Benoit Mahé, founder of international retail coaching company CapKelenn, suggests some simple steps that will get your staff more engaged in selling, increase sales values and win customer loyalty
Do you sometimes wonder why a customer leaves your showroom without buying anything, even though you thought you’d convinced them?
Have you ever thought that things don’t have the same importance for your staff as they do for you?
Do you wish you could tell off an employee, but are afraid you might do it wrong and end up saying nothing? Or else you blurt something out in an aggressive and unproductive way?
These experiences are either the result of a showroom manager having plenty of drive but not the right methods, or having plenty of methods but not enough drive.
Imagine what would happen if all your staff walked into the showroom with the same drive that Rafael Nadal has when he walks onto the tennis court. If your employees operated the showroom as if they owned it. If every customer who came into your showroom saw a fulfilled, involved person who helps them choose their kitchen or bathroom – and perhaps uncovers something they didn’t know they needed – wouldn’t that give them a great customer experience?
Working with retail companies – from small, family-owned businesses to large, global operations – we know that managers and owners have their targets. For instance, they might aim for a 28% increase in margin and a 22% increase in sales. These are good targets. However, we’ve also heard responses from sales teams saying that these targets are impossible – that a particular showroom is different and faces particular challenges.
On the other side, there are also those who send out sales goals to employees by e-mail, with no prior consultation or conversation. If that’s the case, their targets are likely to either be rejected outright or met with complete indifference.
To achieve your targets, there’s only one thing you need – the commitment of your team. If you have that, your people will have a really good idea about the actions to take.
One invaluable technique to gaining commitment is to ask your people probing questions. Ask about the different measures you use and get their contributions and ideas about how to achieve the objectives. A possible question might be, ‘what can we do to increase the flow rate?’ Once they understand that flow rate is the measure of people who come into the showroom as a percentage of the total of those who walk past, they’ll come up with ideas. Like putting in new window displays, promoting special offers via window stickers or using A-boards to attract new customers.
Say you’d measured the flow rate during a particular afternoon and worked out it was 10%. You could suggest that this could be increased to 10.5% for the next month. Presented in this way, it certainly seems achievable – especially because they’ve come up with the ideas to make this happen. In any event, this represents a 0.5% increase in store visits and, if other indicators remain the same, a 0.5% growth in sales and margin.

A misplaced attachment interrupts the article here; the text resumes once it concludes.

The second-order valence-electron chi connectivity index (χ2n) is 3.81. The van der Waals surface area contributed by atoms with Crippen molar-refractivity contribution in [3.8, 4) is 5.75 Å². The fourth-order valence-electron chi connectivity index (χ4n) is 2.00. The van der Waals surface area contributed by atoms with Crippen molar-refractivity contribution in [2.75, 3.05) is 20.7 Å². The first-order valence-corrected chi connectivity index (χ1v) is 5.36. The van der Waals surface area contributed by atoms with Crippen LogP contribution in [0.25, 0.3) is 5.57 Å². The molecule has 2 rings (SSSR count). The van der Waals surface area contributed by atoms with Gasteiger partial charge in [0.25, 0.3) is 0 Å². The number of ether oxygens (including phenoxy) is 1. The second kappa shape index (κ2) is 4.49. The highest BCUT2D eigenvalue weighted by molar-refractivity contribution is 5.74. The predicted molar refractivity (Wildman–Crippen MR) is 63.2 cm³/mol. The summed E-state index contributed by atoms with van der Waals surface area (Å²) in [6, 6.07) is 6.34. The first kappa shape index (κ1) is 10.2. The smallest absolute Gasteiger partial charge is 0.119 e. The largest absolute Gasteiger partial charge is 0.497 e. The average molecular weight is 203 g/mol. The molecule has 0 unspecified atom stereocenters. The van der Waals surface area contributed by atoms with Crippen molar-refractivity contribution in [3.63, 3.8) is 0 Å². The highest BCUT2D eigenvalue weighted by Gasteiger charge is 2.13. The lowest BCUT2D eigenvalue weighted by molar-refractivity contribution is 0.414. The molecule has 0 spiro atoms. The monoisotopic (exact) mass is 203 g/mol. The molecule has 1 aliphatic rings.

When you ask showroom managers in the kitchen sector what their conversion rate for the previous week or month was, few are able to tell you. The simple act of starting to measure these variables will see ratios increase. What can be measured can grow. And what is measured grows.
Every visit to a retail kitchen, bedroom and bathroom showroom is a highly valuable sales opportunity. These customers might have done research. They could be clear on what they like. They will often be after ideas and inspiration about how to make their dream a reality.
If your sales team understands that the value of each purchase (the average transaction) depends on the average price of the products sold on one hand, and the units per transaction (UPT) on the other, they will know how to achieve what the business needs. As well as satisfying your customers’ expectation.
For example, to increase the average transaction we can try to sell more expensive products, or we can increase the number of products in each transaction.
The golden rule is that the key indicators that are selected are those that can grow. In the kitchen sector, those would typically be conversion rate, average order and NPS [net promoter score – those likely to recommend you to others].
Any activity undertaken in store should have at least one key indicator. Otherwise, it simply doesn’t make sense.
If your people understand the measures that you want to achieve – and have contributed ideas about how to achieve them – they will be more committed to selling.
There’s one fundamental aspect to selling. That’s to offer the product. A prestigious designer hi-fi retail store decided to use mystery shoppers. Each was given an unlimited credit card to go to five stores in five different areas. The only condition was that they could only buy what the sales person offered to them.
One shopper left with nothing, as no one suggested a single product. One left with an expensive home-cinema system, although they weren’t offered any accessories. None of them bought the whole store.
So keep offering potential products until you get a firm no. In this way, it is possible to double the initial value – and with kitchens, bedrooms and bathrooms being high-value, the key selling step is discovering the customer’s needs.